Garlic also has antithrombotic properties, which makes it protective against heart disease. In a 2019 study, it was proven that taking two garlic extract capsules a day can lower blood pressure. It also reduces arterial stiffness in people living with high blood pressure.

The heart-protective protective properties of raw garlic can also be seen in how it reduces the levels of lipids in the blood. It lowers blood cholesterol and subsequently the risk for the build-up of plaque in the cardiovascular system.

When it comes to benefitting your heart, there’s nothing like too much garlic. That’s because each individual requires different amounts of raw garlic to reap these health benefits.

However, as a general guideline, you should consume at least four fresh garlic cloves (or four teaspoons of garlic powder) per week. That means slightly more than half a garlic clove is enough for you.

5. Enhancing Workouts

In ancient Greece, athletes ate garlic before events to improve performance. Even though they didn’t have advanced scientific knowledge, they understood that garlic has useful medicinal properties.

Once ingested, garlic releases the compound nitric oxide, which lowers blood pressure and relaxes blood vessels. When running, the body releases nitric oxide to increase the oxygen supply to the muscles.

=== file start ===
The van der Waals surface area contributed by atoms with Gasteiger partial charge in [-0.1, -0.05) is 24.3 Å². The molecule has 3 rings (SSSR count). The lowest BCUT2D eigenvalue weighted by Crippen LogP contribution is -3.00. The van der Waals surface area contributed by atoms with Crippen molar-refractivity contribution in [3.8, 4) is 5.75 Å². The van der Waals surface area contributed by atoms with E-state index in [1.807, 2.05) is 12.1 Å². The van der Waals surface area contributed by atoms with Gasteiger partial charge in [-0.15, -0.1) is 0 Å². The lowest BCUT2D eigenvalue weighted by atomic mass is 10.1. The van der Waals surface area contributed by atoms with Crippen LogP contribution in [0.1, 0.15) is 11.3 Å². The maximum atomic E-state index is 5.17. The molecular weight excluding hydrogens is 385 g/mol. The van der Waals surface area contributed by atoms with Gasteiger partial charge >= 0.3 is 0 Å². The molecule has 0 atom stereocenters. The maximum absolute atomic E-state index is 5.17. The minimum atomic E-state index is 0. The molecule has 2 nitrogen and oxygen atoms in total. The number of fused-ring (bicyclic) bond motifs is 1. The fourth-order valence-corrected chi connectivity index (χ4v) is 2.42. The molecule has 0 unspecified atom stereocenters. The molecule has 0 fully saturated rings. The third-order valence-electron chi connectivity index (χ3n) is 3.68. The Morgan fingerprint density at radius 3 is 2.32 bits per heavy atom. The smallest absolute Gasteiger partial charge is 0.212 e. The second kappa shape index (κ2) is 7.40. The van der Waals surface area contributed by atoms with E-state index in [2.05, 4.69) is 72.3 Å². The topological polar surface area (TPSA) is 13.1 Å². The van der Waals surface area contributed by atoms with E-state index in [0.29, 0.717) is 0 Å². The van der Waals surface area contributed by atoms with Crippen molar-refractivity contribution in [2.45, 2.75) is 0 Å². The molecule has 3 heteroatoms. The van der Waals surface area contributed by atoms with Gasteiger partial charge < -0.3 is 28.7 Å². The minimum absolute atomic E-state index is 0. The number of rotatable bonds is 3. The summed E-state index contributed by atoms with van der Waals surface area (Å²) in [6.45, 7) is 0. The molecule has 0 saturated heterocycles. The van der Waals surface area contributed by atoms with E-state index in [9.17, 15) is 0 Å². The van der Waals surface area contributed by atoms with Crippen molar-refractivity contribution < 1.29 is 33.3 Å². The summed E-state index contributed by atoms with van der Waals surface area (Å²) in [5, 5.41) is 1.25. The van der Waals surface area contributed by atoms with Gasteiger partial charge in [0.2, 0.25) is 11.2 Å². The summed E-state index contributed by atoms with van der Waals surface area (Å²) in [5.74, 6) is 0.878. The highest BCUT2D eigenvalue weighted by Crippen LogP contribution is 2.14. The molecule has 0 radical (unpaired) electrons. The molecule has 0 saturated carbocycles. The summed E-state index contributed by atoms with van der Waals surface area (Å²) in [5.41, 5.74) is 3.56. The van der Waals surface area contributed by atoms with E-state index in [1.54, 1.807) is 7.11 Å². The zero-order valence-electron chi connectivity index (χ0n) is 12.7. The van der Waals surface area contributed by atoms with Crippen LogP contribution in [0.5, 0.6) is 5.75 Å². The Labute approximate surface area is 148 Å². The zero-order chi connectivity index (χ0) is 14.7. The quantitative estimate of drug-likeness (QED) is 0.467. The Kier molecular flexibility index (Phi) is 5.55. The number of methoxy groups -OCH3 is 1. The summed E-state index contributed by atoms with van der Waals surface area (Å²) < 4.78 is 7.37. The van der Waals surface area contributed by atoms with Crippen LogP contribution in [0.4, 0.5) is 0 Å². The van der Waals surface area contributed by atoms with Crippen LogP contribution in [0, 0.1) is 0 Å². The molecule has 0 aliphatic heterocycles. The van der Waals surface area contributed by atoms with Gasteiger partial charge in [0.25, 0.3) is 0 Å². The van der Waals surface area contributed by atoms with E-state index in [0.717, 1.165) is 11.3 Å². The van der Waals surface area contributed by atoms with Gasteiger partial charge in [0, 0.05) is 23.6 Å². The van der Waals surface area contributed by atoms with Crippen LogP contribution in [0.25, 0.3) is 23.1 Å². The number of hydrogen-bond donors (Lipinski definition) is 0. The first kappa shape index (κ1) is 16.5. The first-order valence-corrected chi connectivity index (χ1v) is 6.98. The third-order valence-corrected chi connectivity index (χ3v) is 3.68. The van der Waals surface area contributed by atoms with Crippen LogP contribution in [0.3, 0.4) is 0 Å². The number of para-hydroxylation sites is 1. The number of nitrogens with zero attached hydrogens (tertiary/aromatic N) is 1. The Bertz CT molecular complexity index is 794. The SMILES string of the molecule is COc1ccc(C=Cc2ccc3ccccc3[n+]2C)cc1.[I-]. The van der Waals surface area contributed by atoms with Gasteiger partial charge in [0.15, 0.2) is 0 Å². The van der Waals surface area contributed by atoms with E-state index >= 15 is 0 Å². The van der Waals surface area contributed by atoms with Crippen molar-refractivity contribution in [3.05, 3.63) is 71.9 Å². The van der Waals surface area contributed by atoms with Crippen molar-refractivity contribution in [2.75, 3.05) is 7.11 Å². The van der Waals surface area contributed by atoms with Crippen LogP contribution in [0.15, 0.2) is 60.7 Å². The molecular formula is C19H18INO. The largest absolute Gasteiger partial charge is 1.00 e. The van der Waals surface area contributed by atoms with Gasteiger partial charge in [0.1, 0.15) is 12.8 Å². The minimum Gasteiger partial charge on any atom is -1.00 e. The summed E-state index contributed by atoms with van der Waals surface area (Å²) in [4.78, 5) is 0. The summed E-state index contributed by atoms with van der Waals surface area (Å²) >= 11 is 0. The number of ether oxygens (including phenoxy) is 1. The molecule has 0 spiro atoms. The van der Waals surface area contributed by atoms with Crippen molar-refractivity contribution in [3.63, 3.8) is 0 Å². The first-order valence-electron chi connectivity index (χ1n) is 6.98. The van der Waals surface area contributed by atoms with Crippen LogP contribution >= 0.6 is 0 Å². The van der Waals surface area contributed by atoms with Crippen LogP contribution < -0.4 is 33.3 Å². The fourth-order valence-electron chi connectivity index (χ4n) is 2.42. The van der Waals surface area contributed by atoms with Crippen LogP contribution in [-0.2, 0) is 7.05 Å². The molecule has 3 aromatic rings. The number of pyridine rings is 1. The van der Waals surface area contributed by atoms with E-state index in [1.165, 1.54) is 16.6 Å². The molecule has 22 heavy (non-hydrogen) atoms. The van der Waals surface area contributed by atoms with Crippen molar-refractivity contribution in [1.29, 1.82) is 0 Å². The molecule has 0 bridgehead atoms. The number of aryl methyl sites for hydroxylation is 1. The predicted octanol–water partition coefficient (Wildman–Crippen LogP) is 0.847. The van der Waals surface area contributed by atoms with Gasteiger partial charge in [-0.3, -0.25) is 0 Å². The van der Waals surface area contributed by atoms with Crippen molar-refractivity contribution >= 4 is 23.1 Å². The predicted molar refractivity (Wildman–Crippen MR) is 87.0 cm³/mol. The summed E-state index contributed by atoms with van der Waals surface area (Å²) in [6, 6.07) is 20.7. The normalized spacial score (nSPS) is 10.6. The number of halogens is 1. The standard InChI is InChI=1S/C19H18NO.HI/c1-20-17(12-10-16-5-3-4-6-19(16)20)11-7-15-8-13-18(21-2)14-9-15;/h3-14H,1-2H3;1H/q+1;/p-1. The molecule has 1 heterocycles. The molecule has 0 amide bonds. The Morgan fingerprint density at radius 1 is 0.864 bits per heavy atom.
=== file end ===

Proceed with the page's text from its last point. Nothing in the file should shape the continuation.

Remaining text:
Animal studies involving mice and rats established the effectiveness of garlic in improving athletic endurance. However, the absence of studies involving non-human subjects means these health benefits are unproven. Even so, you would have to take large amounts of garlic to benefit in that manner.

6. Protection Against Osteoporosis

Osteoporosis refers to the gradual and progressive reduction in bone density in women due to ageing. It sets in soon after menopause when women experience a dip in estrogen levels. Eating garlic can increase estrogen levels in women, thus protecting against the devastating effects of osteoporosis.

In some studies, garlic was established to be effective in slowing the effects of osteoarthritis, another bone/joint condition related to menopause. Despite the promise provided by preliminary studies, there’s a need for research on humans.

Side-Effects of Eating Garlic

Despite its many health benefits, garlic has several side effects, especially when consumed in large amounts. The following are some of the detrimental effects of eating too much garlic:

1. Increasing the Risk of Bleeding

Eating too much garlic may increase the risk of bleeding in individuals undergoing surgery or taking blood thinners. Due to its antithrombotic properties, garlic makes blood clotting impossible.

Although garlic is uncommon to induce bleeding, one study described how one individual had increased bleeding after regularly eating 12 grams of garlic or four cloves daily before surgery.

In another study, an individual who’d been taking a dietary supplement of 10mg garlic and fish oil had bruising and excessive discoloration after surgery. So, when preparing for surgery, talk to a healthcare professional about whether you should add garlic to your diet.

2. Garlic Breath

Garlic and other allium vegetables contain varying amounts of sulfur compounds that provide many health benefits.